In 2002, keen amateur astronomer, Christian Legrand, and software specialist, Patrick Chevalley, started work on developing the Virtual Moon Atlas (VMA) – a freeware to support observations of the Moon and as a tool for public engagement with Earth’s satellite. Over the past 15 years, the project has had more than 1.7 million downloads from users all over the world and has evolved to include a database with nearly 60 000 entries of features and formations on the Moon’s near and far side. Textures include maps from space missions, historical textures permitting easy comparison of work by astronomy pioneers with present data, and a range of scientific overlays, including gravity, temperature, geology, altimetric data, and various chemical elements.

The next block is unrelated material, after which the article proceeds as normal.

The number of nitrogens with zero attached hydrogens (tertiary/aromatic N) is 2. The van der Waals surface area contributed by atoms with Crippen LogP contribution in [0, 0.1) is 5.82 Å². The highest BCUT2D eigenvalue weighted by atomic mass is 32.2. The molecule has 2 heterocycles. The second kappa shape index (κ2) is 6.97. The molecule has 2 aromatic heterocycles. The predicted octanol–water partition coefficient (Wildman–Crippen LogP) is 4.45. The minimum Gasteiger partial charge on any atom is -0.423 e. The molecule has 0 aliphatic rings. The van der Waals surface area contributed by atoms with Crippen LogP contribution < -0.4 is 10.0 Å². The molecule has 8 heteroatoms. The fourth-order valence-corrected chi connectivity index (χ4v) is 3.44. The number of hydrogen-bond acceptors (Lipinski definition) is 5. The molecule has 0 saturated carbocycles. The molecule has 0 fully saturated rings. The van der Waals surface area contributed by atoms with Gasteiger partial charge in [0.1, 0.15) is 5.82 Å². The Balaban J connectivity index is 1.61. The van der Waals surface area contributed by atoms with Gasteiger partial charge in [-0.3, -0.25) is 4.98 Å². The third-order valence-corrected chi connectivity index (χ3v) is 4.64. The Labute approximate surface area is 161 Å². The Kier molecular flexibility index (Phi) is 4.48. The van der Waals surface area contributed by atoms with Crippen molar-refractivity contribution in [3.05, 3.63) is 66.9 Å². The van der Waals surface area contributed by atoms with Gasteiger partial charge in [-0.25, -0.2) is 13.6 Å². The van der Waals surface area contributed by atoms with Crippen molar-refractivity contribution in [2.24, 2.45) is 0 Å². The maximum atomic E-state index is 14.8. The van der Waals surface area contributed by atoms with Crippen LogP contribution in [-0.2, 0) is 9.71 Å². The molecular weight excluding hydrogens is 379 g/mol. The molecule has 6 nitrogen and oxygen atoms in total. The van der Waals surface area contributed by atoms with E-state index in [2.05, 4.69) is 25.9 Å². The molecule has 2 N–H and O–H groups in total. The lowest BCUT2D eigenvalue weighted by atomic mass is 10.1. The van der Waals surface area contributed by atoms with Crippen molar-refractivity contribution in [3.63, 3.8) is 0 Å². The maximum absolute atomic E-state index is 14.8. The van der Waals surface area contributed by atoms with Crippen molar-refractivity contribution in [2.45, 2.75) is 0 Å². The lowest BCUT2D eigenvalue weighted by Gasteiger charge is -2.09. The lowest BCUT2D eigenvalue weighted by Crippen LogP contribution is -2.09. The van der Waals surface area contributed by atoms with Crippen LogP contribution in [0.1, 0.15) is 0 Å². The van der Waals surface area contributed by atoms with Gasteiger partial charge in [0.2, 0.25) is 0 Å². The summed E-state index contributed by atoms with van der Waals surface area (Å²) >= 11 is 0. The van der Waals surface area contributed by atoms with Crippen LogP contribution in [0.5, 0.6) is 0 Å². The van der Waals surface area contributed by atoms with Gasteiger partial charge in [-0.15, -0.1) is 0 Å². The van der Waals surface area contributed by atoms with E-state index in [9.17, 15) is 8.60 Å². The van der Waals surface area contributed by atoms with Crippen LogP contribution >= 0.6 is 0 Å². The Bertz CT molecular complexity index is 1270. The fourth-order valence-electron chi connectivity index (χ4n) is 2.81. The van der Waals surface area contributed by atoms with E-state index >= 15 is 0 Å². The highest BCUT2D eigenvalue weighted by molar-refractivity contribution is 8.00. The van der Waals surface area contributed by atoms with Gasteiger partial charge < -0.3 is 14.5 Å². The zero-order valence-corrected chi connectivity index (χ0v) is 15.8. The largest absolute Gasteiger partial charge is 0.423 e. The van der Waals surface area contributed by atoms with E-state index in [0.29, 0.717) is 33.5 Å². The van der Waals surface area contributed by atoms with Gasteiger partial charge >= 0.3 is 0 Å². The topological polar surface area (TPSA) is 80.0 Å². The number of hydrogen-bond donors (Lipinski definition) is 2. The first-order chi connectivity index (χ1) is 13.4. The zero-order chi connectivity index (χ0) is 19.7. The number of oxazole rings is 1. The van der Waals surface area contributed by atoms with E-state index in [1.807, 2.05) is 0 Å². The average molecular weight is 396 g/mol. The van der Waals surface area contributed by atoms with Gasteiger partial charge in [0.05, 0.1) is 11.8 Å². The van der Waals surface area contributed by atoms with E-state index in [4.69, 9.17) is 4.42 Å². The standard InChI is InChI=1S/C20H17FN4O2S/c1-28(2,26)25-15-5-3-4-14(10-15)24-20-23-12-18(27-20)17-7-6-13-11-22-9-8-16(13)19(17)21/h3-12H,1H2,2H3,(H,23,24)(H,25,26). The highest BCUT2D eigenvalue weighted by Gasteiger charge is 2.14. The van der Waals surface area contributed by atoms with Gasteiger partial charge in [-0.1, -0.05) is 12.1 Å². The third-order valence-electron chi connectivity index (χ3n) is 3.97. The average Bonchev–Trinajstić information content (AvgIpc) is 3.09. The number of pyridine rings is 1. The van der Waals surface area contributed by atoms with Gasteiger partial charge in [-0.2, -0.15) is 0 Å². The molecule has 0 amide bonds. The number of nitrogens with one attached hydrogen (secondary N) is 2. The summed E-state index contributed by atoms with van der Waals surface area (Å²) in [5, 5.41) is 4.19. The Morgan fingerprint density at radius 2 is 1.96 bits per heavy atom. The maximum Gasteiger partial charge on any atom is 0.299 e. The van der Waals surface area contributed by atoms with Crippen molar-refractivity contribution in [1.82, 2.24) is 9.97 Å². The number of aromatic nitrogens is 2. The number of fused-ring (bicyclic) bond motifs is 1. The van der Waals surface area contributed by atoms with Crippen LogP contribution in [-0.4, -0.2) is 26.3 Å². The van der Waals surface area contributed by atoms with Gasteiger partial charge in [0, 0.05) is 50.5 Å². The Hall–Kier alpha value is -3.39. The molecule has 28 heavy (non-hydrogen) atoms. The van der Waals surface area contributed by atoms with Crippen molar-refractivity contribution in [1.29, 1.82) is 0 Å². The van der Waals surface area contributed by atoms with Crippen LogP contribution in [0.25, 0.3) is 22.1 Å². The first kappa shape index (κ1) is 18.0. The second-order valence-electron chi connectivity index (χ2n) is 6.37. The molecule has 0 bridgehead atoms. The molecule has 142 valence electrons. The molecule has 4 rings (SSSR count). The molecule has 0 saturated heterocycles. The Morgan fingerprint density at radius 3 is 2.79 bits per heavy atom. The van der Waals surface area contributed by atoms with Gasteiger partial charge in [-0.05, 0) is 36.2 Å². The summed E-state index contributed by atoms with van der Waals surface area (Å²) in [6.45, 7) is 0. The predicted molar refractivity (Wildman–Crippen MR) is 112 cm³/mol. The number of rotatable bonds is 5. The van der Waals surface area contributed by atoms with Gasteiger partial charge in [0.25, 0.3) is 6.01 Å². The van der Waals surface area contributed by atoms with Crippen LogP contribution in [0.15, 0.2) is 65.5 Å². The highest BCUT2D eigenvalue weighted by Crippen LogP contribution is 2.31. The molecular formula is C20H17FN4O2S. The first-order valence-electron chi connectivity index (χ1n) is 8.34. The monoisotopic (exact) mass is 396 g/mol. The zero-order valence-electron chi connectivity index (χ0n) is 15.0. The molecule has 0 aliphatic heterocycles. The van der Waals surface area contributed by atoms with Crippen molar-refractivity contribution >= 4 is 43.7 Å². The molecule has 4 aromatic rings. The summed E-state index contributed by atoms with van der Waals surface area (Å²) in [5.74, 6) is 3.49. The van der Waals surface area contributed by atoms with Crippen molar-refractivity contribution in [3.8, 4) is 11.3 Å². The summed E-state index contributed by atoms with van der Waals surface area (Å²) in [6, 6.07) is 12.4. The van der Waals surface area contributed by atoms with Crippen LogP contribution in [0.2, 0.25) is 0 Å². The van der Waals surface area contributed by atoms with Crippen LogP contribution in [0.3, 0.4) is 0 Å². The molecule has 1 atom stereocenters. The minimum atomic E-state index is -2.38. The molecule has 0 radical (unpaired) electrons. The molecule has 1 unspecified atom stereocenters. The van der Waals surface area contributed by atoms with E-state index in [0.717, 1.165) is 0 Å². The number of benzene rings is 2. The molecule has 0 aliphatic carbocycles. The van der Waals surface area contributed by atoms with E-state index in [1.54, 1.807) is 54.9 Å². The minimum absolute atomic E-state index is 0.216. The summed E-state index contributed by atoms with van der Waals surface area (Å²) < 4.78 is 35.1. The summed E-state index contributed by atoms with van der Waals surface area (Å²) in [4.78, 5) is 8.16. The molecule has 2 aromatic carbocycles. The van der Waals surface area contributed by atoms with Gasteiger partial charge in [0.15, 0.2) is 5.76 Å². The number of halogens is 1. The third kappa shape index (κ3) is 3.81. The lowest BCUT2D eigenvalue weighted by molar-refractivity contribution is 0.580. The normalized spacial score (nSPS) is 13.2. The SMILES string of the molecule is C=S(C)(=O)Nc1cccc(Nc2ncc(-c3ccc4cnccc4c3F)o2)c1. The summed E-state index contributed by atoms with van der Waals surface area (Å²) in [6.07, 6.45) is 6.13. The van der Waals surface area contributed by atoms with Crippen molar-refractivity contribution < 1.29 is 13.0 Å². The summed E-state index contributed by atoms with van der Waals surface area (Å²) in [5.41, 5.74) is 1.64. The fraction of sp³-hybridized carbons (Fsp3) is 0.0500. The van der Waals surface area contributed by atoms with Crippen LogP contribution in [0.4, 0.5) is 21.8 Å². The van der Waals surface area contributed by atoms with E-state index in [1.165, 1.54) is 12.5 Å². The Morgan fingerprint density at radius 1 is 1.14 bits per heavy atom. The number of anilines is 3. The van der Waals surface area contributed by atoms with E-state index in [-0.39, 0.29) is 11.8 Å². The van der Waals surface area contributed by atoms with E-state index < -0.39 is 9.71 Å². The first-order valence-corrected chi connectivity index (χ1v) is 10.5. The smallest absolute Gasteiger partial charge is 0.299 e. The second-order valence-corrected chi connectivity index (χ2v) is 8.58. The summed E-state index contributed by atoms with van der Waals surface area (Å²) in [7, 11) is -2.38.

In 2014, Legrand and Chevalley launched the Virtual Planets Atlas (VPA), initially providing atlases on Mercury, Venus and Mars using data from International Astronomical Union (IAU) nomenclatures, NASA and ESA planetary missions, United States Geological Survey (USGS) & JPL mapping works and from amateur astronomers. An update in December 2016 expanded the project to include Jupiter and its four Galilean Moons. Currently, VPA 2.0 is available for Windows, Linux and Mac 0S, and is available in English and French.
The next versions of the atlases are planned for 2018. The VMA will include better textures and updated and increased databases, including more than 80 000 craters. The VPA will include the dwarf planet, Ceres, and planet Saturn, its rings and major satellites Mimas, Thetys, Dione, Rhea, Titan and Iapetus.
Legrand, a retired engineer, formely of the French Ministry for Industry, says, “It is a lot of work for us, but it’s so exciting!”
For more details, contact Christian Legrand.